Database Reactivation: The Case of Gerry the Gym Owner

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Here’s an interesting idea:

Making clients money without spending their money.

At least, that’s the idea Merriam pitched to Gerry, a gym owner based in North Carolina, in the following cold email:

Hey, Gerry,

So inspirational that you’ve managed to win 2 strong man competitions against all odds – surviving three near-fatal car crashes is impressive enough in its own right!

I know we haven’t spoken before, so let me introduce myself and get straight to the point.

My name is Merriam, and I help gym owners just like you triple their quarterly revenues, without spending any money on ads, or their money back.

If you’re open to it, I’d love to tell you more about what we do over a virtual coffee.

Perhaps this week or next?



The Concept

Gerry received this email over lunch one day – usually a private time for Gerry by the way – and was immediately intrigued. It was the personalization and risk reversal, he later recalled, that piqued his interest.

He replied straight away to Merriam, and they agreed on a discovery call for the following day.

On their call, Merriam informed Gerry that her idea, in the marketing community, was referred to as the process of ‘database reactivation’.

“One of the very first things we do for our new clients, Gerry, and something we repeat at regular intervals throughout the duration of our partnership, is reactivate their database.”

What this meant, Gerry came to understand, was that he, like most other business owners, was sitting on an untapped contact list that he could leverage, at no cost, to grow his business.

The List

“In your case, Gerry, this list might consist of walk-ins who’ve left their contact information with you, but who never signed up for a membership. Add to this list anyone who’s opted into your email list through a previous ad campaign, or website popup, or who’s put a direct inquiry through to your business in the past. Include, also, any existing customers who have not yet experienced the full benefits of what your gym has to offer. In short, Gerry, we compile every contact at your disposal into one master list, and we send them an offer.”

The Principles

Merriam then walked Gerry through some best practices for database reactivation:

  • Keep the message conversational and be yourself
  • Invite a yes or no response from the recipient
  • Provide value upfront

“This way,” Merriam said, “We keep the exchange simple and clean – an approach that works especially well, given that a good portion of these contacts likely won’t have heard from you in a while.”

“That makes a lot of sense,” said Gerry, “but what do I offer them?”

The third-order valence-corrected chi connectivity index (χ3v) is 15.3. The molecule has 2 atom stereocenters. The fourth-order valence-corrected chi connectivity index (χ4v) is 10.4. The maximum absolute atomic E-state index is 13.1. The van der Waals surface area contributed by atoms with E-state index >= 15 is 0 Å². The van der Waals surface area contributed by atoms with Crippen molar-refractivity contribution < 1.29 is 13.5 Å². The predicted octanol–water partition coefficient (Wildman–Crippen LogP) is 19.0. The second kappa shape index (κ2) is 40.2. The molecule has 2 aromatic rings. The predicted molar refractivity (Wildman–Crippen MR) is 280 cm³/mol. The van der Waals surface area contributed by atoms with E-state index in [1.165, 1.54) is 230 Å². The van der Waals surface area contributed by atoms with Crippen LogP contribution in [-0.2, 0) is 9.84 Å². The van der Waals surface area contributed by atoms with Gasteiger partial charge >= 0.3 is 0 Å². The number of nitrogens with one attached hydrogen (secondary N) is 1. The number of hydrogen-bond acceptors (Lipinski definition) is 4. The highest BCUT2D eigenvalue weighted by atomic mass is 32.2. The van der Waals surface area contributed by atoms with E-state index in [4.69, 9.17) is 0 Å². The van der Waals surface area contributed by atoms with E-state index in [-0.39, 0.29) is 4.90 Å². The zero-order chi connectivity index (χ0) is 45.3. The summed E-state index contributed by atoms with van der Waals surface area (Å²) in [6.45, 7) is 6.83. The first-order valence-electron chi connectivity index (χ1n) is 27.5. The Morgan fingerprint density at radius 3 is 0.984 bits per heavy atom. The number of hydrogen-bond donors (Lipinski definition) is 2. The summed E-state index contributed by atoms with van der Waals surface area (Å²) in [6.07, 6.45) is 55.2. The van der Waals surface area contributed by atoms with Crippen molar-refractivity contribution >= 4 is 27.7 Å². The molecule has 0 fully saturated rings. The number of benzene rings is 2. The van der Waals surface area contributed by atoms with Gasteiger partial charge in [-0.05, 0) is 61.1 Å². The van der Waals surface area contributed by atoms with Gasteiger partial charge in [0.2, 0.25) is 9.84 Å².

“Again, Gerry, we’ll aim to keep it simple – do you offer an annual membership?”


“Well, then, Gerry, how about this…”

At which point, Merriam proceeded to paint a vivid picture for Gerry, with the technical know-how, and indeed eloquence, reserved for HighLevel agency owners.

With Gerry’s master list compiled, they would upload the list to their CRM, add a ‘master’ tag to the bulk action, and queue a workflow entitled “Gerry the Gym Owner: Database Reactivation Campaign.”

The Process:

In the first letter of the campaign, they would reveal the offer:

“Hey, Marco, how would you like 3 months free at Gerry’s Gym – we’re doing something crazy! Just reply back yes if you’re interested.”

Contact reply status, workflow conditions, and a splash of AI determine what happens next.

If the contact doesn’t reply within a specified time frame, a follow-up ensues.

If the contact replies in the negative, AI captures contact intent, and contact is removed from the workflow.

If the contact replies in the positive, Ai captures contact intent, and the contact receives an automated reply with further information about how to claim the offer.

3 months free at Gerry’s Gym, discovers the contact, is redeemable only with the purchase of an annual membership to Gerry’s Gym.

But that’s a savings, reasons the contact, of at least 160 bucks, and I was thinking of getting back into the gym anyway, and I guess now’s a good time to start, and maybe this is a sign…

So contact, along with 174 other contacts – or 7% of Gerry’s list – redeem their offer, and Gerry makes a little over $83,000, and though the annual sale and the giveaway might dip into Gerry’s total margins, the immediate capital boost is tremendous.

The Close

“The best part, Gerry, is that we can do all of this without spending any money.”

Before replying, Gerry let Merriam finish her pitch, during which time she glowingly referred to some case studies she had accumulated. These demonstrated to Gerry beyond doubt her expertise, especially in his particular niche, and provided the foundation for her own offer to Gerry – I’ll triple your quarterly revenue, or your money back.

“Good marketing,” Merriam concluded, “should make the most out of paid traffic already accumulated – when you build a database, Gerry, which you’ve done, it’s of no use unless you activate it.”

When she had finished, Gerry, thoroughly convinced that Merriam’s approach was good for business, said:

“Awesome, I love it. How often can we do this stuff – you mentioned earlier that…”

Merriam picked up where Gerry’s thought trailed off:

“Great question, Gerry – we like to run activation campaigns on a quarterly basis. This gives us enough time in between these campaigns to pour a little of our special sauce o’er top the list…”

“And what’s that?” asked Gerry.

“That, Gerry, is what we call ‘nurture’…”


To see if Merriam manages to upsell Gerry to her email nurture package, and offset the risk of her own bold offering, tune in for next week’s installment of the Lead Generation Playbook…

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